What Do I Read Next?
Aristophanes' The Complete Plays, c. 300 B.C., compiles the humorous plays of the ancient Greek playwright Aristophanes. These plays demonstrate the satire and humor that delighted playgoers in ancient Greece.
Mike Corbishley's What Do We Know about the Romans?, 1992, gives students a cultural and social context for studying Roman arts and literature.
Dante's classic The Divine Comedy, 1307, offers a thorough, unique, and compelling look at the afterlife. Guided first by Virgil and then by Beatrice Dante travels through hell, purgatory, and heaven, witnessing the consequences and rewards of decisions made in life.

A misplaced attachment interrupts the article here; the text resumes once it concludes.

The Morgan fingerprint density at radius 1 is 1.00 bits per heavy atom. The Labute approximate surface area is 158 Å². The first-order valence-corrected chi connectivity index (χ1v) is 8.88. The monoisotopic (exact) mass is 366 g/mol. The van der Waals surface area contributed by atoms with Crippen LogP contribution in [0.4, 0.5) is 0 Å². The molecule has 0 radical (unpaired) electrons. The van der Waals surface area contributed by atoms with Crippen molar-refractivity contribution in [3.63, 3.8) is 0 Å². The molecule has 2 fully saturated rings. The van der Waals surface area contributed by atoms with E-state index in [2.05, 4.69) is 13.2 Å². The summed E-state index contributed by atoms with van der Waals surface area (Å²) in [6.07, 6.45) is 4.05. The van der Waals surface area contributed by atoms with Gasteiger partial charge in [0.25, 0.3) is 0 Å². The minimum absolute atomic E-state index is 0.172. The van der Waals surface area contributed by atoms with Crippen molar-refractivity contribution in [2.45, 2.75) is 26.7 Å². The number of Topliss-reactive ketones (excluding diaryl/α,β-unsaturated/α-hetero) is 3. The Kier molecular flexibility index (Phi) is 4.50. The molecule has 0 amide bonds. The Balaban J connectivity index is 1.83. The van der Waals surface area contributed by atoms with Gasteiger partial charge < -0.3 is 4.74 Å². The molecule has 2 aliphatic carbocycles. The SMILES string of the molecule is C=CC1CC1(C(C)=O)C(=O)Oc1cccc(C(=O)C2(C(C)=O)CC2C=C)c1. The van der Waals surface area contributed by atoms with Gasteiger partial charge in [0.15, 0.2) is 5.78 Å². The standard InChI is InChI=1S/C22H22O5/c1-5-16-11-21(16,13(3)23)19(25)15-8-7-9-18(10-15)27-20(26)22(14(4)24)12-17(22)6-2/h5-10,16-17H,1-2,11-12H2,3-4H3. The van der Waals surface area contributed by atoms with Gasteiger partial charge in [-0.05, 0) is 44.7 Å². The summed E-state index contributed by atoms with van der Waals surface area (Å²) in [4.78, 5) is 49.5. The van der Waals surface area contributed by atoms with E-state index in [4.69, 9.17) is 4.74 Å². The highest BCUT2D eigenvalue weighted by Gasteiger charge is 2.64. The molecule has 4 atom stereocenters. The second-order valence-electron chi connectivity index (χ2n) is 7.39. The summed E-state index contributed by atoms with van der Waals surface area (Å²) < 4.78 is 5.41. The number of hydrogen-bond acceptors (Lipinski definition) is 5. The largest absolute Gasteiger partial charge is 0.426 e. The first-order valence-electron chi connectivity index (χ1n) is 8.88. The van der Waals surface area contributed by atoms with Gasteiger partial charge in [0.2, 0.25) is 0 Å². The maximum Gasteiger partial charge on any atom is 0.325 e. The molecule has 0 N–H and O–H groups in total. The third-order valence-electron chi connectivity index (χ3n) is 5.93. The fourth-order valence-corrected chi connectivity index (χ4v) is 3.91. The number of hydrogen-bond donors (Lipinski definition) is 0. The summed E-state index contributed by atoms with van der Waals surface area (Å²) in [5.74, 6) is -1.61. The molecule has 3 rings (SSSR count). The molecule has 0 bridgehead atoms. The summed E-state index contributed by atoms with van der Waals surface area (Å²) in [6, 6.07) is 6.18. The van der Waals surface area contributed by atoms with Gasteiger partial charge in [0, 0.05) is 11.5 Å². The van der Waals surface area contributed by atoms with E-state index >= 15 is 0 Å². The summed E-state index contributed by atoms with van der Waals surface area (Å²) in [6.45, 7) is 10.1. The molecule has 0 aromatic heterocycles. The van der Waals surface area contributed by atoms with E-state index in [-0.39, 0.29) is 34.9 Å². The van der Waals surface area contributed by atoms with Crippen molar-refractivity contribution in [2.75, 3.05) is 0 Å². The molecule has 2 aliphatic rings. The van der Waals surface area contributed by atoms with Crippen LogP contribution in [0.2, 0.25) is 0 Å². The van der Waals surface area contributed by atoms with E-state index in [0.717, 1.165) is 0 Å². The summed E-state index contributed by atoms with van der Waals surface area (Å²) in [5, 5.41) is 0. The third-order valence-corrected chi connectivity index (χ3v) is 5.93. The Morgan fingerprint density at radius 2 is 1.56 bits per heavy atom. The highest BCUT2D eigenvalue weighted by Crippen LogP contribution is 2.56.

The Iliad, c. 850 B.C., is one of Homer's great epics. In the spirit and form of a classic epic, it is a story of adventure, the Trojan War, the gods, and great heroes.
Shakespeare's Julius Caesar, 1599, is one of The Bard's greatest plays. It is the story of the rise and fall of Julius Caesar in Roman politics.